Daniel Lew Daniel Lew - 2 months ago 4
Javascript Question

Why is setTimeout(fn, 0) sometimes useful?

I've recently run into a rather nasty bug, wherein the code was loading a

<select>
dynamically via JavaScript. This dynamically loaded
<select>
had a pre-selected value. In IE6, we already had code to fix the selected
<option>
, because sometimes the
<select>
's
selectedIndex
value would be out of sync with the selected
<option>
's
index
attribute, as below:

field.selectedIndex = element.index;


However, this code wasn't working. Even though the field's
selectedIndex
was being set correctly, the wrong index would end up being selected. However, if I stuck an
alert()
statement in at the right time, the correct option would be selected. Thinking this might be some sort of timing issue, I tried something random that I'd seen in code before:

var wrapFn = (function() {
var myField = field;
var myElement = element;

return function() {
myField.selectedIndex = myElement.index;
}
})();
setTimeout(wrapFn, 0);


And this worked!

I've got a solution for my problem, but I'm uneasy that I don't know exactly why this fixes my problem. Does anyone have an official explanation? What browser issue am I avoiding by calling my function "later" using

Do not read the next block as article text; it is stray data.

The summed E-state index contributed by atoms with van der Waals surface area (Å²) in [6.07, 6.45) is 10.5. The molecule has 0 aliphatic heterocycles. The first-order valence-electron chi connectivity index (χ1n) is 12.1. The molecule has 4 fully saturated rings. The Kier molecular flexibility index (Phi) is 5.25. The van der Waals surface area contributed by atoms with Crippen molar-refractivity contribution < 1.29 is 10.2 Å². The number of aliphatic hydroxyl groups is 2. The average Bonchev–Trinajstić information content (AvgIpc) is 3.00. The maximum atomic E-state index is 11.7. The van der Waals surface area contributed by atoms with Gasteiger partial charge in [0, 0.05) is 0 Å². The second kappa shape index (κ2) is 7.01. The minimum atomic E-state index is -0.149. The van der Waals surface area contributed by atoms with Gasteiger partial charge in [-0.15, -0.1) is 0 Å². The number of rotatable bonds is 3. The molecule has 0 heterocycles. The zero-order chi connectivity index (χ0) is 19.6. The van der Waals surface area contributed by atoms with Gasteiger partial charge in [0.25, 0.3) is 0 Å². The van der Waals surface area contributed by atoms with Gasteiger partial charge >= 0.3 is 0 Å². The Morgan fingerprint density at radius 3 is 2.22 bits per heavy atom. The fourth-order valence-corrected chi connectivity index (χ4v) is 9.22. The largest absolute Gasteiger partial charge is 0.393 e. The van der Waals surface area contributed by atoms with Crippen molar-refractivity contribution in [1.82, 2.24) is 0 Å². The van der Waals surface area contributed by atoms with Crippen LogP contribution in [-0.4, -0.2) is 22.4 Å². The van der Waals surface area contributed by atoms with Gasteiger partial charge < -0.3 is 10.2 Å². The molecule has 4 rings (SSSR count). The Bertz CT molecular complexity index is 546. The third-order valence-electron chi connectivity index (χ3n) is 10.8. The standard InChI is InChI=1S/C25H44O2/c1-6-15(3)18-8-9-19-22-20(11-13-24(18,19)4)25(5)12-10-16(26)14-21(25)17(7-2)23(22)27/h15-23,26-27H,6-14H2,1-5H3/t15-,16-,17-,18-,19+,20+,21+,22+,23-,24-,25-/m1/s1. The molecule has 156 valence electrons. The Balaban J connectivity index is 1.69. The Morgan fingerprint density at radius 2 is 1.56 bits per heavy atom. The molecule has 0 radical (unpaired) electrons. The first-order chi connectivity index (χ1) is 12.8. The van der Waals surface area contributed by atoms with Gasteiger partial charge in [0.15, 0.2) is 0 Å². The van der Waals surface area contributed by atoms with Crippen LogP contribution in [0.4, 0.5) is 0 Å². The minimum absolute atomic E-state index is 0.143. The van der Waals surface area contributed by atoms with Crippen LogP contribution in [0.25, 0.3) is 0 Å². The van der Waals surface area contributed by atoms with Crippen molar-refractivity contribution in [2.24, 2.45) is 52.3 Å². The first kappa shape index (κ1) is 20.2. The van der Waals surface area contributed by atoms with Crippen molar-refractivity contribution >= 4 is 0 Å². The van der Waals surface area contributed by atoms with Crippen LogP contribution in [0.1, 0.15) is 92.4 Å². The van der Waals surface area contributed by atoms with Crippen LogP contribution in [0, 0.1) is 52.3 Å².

setTimeout()
?

Answer

This works because you're doing co-operative multi-tasking.

A browser has to do a number of things pretty much all at once, and just one of those is execute JavaScript. But one of the things JavaScript is very often used for is to ask the browser to build a display element. This is often assumed to be done synchronously (particularly as JavaScript is not executed in parallel) but there is no guarantee this is the case and JavaScript does not have a well-defined mechanism for waiting.

The solution is to "pause" the JavaScript execution to let the rendering threads catch up. And this is the effect that setTimeout() with a timeout of 0 does. It is like a thread/process yield in C. Although it seems to say "run this immediately" it actually gives the browser a chance to finish doing some non-JavaScript things that have been waiting to finish before attending to this new piece of JavaScript.

(In actuality, setTimeout() re-queues the new JavaScript at the end of the execution queue. See the comments for links to a longer explanation.)

IE6 just happens to be more prone to this error, but I have seen it occur on older versions of Mozilla and in Firefox.